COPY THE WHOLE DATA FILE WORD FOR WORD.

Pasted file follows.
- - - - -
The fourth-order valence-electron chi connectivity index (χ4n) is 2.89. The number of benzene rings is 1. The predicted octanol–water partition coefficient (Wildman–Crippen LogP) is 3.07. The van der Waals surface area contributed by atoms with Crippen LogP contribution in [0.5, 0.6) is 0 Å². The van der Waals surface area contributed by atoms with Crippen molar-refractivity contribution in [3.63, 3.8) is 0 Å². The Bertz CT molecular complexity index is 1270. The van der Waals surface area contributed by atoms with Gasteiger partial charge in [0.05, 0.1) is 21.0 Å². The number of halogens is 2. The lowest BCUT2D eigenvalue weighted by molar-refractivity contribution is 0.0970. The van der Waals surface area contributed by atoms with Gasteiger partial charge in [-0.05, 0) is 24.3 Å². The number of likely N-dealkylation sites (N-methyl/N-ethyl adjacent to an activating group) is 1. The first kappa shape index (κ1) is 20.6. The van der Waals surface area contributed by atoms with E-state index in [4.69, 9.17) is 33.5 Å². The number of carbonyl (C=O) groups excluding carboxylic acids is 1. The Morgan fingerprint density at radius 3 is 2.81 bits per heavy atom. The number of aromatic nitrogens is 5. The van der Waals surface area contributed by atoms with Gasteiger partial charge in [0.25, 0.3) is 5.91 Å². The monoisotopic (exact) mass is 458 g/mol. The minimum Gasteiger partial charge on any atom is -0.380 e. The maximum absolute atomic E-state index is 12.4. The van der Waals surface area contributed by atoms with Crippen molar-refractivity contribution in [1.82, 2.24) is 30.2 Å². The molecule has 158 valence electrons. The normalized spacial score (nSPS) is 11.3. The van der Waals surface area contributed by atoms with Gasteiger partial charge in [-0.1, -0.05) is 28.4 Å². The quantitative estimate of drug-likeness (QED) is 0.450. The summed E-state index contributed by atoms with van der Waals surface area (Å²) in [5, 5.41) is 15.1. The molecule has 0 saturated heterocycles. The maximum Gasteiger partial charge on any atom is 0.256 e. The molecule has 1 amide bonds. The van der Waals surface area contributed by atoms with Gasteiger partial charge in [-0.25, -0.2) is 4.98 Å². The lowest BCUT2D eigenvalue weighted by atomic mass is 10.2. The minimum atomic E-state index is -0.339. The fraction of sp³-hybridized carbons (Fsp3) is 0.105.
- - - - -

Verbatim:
The fourth-order valence-electron chi connectivity index (χ4n) is 2.89. The number of benzene rings is 1. The predicted octanol–water partition coefficient (Wildman–Crippen LogP) is 3.07. The van der Waals surface area contributed by atoms with Crippen LogP contribution in [0.5, 0.6) is 0 Å². The van der Waals surface area contributed by atoms with Crippen molar-refractivity contribution in [3.63, 3.8) is 0 Å². The Bertz CT molecular complexity index is 1270. The van der Waals surface area contributed by atoms with Gasteiger partial charge in [0.05, 0.1) is 21.0 Å². The number of halogens is 2. The lowest BCUT2D eigenvalue weighted by molar-refractivity contribution is 0.0970. The van der Waals surface area contributed by atoms with Gasteiger partial charge in [-0.05, 0) is 24.3 Å². The number of likely N-dealkylation sites (N-methyl/N-ethyl adjacent to an activating group) is 1. The first kappa shape index (κ1) is 20.6. The van der Waals surface area contributed by atoms with E-state index in [4.69, 9.17) is 33.5 Å². The number of carbonyl (C=O) groups excluding carboxylic acids is 1. The Morgan fingerprint density at radius 3 is 2.81 bits per heavy atom. The number of aromatic nitrogens is 5. The van der Waals surface area contributed by atoms with Gasteiger partial charge in [0.25, 0.3) is 5.91 Å². The monoisotopic (exact) mass is 458 g/mol. The minimum Gasteiger partial charge on any atom is -0.380 e. The maximum absolute atomic E-state index is 12.4. The van der Waals surface area contributed by atoms with Crippen molar-refractivity contribution in [1.82, 2.24) is 30.2 Å². The molecule has 158 valence electrons. The normalized spacial score (nSPS) is 11.3. The van der Waals surface area contributed by atoms with Gasteiger partial charge in [-0.1, -0.05) is 28.4 Å². The quantitative estimate of drug-likeness (QED) is 0.450. The summed E-state index contributed by atoms with van der Waals surface area (Å²) in [5, 5.41) is 15.1. The molecule has 0 saturated heterocycles. The maximum Gasteiger partial charge on any atom is 0.256 e. The molecule has 1 amide bonds. The van der Waals surface area contributed by atoms with Gasteiger partial charge in [-0.25, -0.2) is 4.98 Å². The lowest BCUT2D eigenvalue weighted by atomic mass is 10.2. The minimum atomic E-state index is -0.339. The fraction of sp³-hybridized carbons (Fsp3) is 0.105.